Infrared and Ultraviolet light are two forms of electromagnetic energy which can be harnessed for different purposes.
Both radiations exist at the two extremes of the electromagnetic spectrum and are invisible to the human eyes.
The electromagnetic spectrum is the range of the frequencies of the various electromagnetic radiations, their respective wavelengths, and photon energies.
The spectrum covers electromagnetic waves with frequencies that range from less than one hertz to over 1025 hertz and corresponding to wavelengths from thousands of kilometers to a fraction of infinitesimal size.
Prior to the 1860s, electricity, and magnetism were believed to be separate forces. However, in 1873, James Maxwell observed that:
- An electric current in a wire produces a magnetic field whose direction depends on the direction of the current.
- A moving electric field produces a magnetic field and vice versa
- Magnetic poles come in pairs that attract and repel each other, much as electric charges do.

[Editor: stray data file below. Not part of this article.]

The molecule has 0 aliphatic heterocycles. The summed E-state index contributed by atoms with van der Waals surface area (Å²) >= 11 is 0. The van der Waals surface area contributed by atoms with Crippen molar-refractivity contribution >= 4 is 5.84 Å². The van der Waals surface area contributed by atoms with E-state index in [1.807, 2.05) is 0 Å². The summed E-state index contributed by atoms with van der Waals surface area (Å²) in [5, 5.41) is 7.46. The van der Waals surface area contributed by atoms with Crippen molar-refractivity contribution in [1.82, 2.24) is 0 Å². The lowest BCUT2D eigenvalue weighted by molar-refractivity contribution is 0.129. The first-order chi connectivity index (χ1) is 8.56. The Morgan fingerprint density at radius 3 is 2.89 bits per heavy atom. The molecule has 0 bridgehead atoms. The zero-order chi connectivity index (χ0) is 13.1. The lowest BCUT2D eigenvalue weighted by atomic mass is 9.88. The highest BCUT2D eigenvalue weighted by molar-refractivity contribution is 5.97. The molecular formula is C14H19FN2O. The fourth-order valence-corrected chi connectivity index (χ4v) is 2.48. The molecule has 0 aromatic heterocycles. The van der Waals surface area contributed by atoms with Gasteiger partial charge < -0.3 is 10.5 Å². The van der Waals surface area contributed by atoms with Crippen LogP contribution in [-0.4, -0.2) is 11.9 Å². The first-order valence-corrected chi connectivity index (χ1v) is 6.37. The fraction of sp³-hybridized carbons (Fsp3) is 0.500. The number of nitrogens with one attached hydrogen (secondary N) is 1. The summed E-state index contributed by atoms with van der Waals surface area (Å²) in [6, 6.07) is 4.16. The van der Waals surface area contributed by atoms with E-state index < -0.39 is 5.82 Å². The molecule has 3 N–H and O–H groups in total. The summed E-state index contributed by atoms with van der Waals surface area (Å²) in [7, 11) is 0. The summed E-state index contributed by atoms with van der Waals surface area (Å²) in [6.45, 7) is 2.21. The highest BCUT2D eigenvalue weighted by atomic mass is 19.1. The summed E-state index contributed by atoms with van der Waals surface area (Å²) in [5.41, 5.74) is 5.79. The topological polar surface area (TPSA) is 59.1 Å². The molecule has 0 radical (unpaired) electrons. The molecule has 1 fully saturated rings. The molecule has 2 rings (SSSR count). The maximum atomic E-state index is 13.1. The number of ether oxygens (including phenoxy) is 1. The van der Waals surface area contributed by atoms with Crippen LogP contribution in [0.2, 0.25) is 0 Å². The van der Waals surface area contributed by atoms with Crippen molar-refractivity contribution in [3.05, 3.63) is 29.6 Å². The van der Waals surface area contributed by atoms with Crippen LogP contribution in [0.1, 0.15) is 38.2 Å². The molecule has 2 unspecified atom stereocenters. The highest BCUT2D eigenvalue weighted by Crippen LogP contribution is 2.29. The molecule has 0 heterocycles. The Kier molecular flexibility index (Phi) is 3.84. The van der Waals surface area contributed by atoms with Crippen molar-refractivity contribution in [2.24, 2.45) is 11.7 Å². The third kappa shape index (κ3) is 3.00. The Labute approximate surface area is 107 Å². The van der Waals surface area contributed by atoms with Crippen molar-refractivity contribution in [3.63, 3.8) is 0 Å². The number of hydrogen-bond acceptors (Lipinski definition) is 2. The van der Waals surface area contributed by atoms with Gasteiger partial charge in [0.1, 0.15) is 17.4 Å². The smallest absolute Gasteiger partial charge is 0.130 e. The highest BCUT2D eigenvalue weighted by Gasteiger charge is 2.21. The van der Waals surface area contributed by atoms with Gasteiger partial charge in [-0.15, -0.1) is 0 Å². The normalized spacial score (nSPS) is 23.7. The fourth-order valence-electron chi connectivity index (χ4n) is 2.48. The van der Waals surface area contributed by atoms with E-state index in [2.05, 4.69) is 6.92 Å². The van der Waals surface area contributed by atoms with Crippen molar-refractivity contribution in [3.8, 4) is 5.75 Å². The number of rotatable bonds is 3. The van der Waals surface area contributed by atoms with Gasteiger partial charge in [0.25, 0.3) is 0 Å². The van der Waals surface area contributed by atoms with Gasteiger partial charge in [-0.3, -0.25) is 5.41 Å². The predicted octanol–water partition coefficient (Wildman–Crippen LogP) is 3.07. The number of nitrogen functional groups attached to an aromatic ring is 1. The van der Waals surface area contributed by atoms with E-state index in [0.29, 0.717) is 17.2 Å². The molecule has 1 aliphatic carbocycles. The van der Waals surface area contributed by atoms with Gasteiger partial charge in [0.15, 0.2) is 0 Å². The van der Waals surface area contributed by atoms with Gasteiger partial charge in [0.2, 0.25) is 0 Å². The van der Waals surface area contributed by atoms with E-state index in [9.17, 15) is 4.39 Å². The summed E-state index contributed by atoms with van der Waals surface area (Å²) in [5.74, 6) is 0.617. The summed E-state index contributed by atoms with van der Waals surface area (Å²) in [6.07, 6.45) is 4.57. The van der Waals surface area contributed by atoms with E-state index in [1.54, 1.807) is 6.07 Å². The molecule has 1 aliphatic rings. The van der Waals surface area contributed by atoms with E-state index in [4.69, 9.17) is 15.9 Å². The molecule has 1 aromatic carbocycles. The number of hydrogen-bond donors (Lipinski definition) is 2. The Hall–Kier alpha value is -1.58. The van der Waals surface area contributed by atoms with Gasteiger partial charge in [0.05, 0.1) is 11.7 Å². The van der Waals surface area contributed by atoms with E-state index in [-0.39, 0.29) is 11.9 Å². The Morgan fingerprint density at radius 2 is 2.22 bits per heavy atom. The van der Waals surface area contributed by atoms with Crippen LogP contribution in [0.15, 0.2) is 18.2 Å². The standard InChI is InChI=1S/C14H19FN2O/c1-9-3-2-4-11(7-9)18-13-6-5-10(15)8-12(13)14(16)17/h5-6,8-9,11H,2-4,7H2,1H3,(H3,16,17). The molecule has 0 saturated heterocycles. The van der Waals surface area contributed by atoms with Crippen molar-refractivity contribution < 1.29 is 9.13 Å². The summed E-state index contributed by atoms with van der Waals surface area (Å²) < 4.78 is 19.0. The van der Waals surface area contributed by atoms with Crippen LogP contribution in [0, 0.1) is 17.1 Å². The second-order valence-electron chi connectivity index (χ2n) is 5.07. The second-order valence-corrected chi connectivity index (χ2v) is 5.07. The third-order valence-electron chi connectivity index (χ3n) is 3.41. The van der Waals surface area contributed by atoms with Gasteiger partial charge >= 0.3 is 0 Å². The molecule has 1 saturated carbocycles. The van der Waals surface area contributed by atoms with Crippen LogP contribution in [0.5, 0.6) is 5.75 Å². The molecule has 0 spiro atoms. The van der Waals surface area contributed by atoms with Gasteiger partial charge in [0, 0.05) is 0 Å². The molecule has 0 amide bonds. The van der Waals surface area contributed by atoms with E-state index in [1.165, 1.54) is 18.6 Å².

These discoveries led to the development of a unified theory for electricity and magnetism, giving birth to electromagnetism. This deals with how electrically charged particles interact with one another and with the magnetic field.
Electromagnetic radiation is created when an electric field accelerates an electron to move.
The movement produces oscillating electric and magnetic fields which travel in a bundle of light energy called a photon.
Infrared and Ultraviolet radiations share striking similarities. For instance:
- They are both invisible to the human eyes and transmitted as waves consisting of changing magnetic and electric fields.
- The waves are self-propagating and carry a bundle of energies which are converted to heat.